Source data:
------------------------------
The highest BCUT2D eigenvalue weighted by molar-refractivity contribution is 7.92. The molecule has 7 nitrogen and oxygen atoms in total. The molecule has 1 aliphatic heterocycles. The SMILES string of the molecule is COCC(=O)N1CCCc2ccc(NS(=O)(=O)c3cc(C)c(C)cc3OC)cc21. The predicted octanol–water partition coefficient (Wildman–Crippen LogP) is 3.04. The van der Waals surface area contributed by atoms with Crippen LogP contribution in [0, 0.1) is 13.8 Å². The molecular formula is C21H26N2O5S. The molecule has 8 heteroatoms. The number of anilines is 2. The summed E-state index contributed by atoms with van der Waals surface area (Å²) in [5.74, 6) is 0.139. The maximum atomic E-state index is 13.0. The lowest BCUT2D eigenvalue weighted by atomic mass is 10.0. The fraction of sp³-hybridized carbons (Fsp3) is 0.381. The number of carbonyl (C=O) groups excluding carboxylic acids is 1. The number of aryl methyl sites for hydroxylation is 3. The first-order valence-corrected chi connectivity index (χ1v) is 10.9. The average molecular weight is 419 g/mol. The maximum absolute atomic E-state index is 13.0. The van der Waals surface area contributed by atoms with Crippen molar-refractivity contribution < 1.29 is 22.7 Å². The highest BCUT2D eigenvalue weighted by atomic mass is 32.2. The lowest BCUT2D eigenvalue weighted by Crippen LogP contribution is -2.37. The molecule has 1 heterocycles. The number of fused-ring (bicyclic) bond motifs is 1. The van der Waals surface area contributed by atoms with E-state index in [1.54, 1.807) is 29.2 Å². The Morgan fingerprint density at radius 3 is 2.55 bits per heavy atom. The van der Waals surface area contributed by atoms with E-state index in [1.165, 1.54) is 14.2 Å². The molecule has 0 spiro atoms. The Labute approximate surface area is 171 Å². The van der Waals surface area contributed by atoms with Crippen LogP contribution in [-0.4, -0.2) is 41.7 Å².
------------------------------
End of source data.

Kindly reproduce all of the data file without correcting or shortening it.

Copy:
The highest BCUT2D eigenvalue weighted by molar-refractivity contribution is 7.92. The molecule has 7 nitrogen and oxygen atoms in total. The molecule has 1 aliphatic heterocycles. The SMILES string of the molecule is COCC(=O)N1CCCc2ccc(NS(=O)(=O)c3cc(C)c(C)cc3OC)cc21. The predicted octanol–water partition coefficient (Wildman–Crippen LogP) is 3.04. The van der Waals surface area contributed by atoms with Crippen LogP contribution in [0, 0.1) is 13.8 Å². The molecular formula is C21H26N2O5S. The molecule has 8 heteroatoms. The number of anilines is 2. The summed E-state index contributed by atoms with van der Waals surface area (Å²) in [5.74, 6) is 0.139. The maximum atomic E-state index is 13.0. The lowest BCUT2D eigenvalue weighted by atomic mass is 10.0. The fraction of sp³-hybridized carbons (Fsp3) is 0.381. The number of carbonyl (C=O) groups excluding carboxylic acids is 1. The number of aryl methyl sites for hydroxylation is 3. The first-order valence-corrected chi connectivity index (χ1v) is 10.9. The average molecular weight is 419 g/mol. The maximum absolute atomic E-state index is 13.0. The van der Waals surface area contributed by atoms with Crippen molar-refractivity contribution < 1.29 is 22.7 Å². The highest BCUT2D eigenvalue weighted by atomic mass is 32.2. The lowest BCUT2D eigenvalue weighted by Crippen LogP contribution is -2.37. The molecule has 1 heterocycles. The number of fused-ring (bicyclic) bond motifs is 1. The van der Waals surface area contributed by atoms with E-state index in [1.54, 1.807) is 29.2 Å². The Morgan fingerprint density at radius 3 is 2.55 bits per heavy atom. The van der Waals surface area contributed by atoms with E-state index in [1.165, 1.54) is 14.2 Å². The molecule has 0 spiro atoms. The Labute approximate surface area is 171 Å². The van der Waals surface area contributed by atoms with Crippen LogP contribution in [-0.4, -0.2) is 41.7 Å².